Differentiating Deficiencies

Qi and Yang

Qi and Yang are two enigmas that can be viewed as both entities and functions in the body.  They both have a substantial nature, as they are created from substance and in turn create substance, but these two fundaments can be seen to have primarily functional natures as well.  Indeed they exist as permutations of function itself.  The creation of Yang flows in balance with Yin.  These two opposing yet complementary forces cascade into their extreme states only to finally morph into each other, as illustrated in the I-Ching.   The generation of Qi involves an intermixing cascade that includes fundamental Original Qi,  Grain Qi created from food, Pectoral Qi made from air and Grain Qi, and True Qi that courses the channels, nourishes the organs, and exists as both defensive Wei Qi and nourishing Ying Qi.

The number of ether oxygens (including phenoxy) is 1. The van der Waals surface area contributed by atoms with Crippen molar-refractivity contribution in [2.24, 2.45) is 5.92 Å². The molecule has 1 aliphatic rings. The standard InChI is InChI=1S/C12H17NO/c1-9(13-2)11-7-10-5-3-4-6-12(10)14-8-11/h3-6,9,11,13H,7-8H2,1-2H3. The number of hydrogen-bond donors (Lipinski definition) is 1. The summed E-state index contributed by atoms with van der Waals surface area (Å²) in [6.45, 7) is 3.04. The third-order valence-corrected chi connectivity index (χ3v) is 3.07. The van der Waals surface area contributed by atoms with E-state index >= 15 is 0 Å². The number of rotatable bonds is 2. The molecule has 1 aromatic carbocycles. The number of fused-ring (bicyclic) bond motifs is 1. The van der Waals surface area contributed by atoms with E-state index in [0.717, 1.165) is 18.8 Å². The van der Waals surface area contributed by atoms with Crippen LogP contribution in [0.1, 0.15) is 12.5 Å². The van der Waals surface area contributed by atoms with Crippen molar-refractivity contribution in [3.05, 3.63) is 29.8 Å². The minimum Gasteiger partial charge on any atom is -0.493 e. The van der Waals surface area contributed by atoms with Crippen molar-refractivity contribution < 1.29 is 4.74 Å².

Both Qi and Yang may be best understood as belonging to the “functional family” of the body.  In the spectrum between structure and function that permeates the cosmos, these two phenomena fall on the side of function. While Yin and Blood find themselves closer to the structural end of this spectrum, all four of the fundamental substance are indeed both structural and functional in their nature and the effects they have in the body.

Qi is function itself.  The function of an organ in the body is that organ’s Qi.  Therefore, the vitality of that function is an expression of that organ’s Qi.  Qi is also the energy that motivates all function in the body.  Viewed in this way Qi is both qualitative, as seen in an organ’s expression of vitality, and quantitative, as seen when a lack of Qi influences the expression of that organ’s vitality.  In this way when we see the outward expression of an organ, or indeed a whole person, we are glimpsing the very vital energy that generates that expression.

Yang can also be understood in similar terms.  Yang is both a product and producer of function.  Yang is the warmth of the body, but Yang also generates the warmth of the body. The expressions of Yang in the body are seen in all things that have Yang qualities; lightness, brightness, outwardness, dryness, loudness, warmth…  Indeed expression itself in Yang in nature and Yang’s most fundamental articulation in the body is in the presence of warmth that showcases its vitality.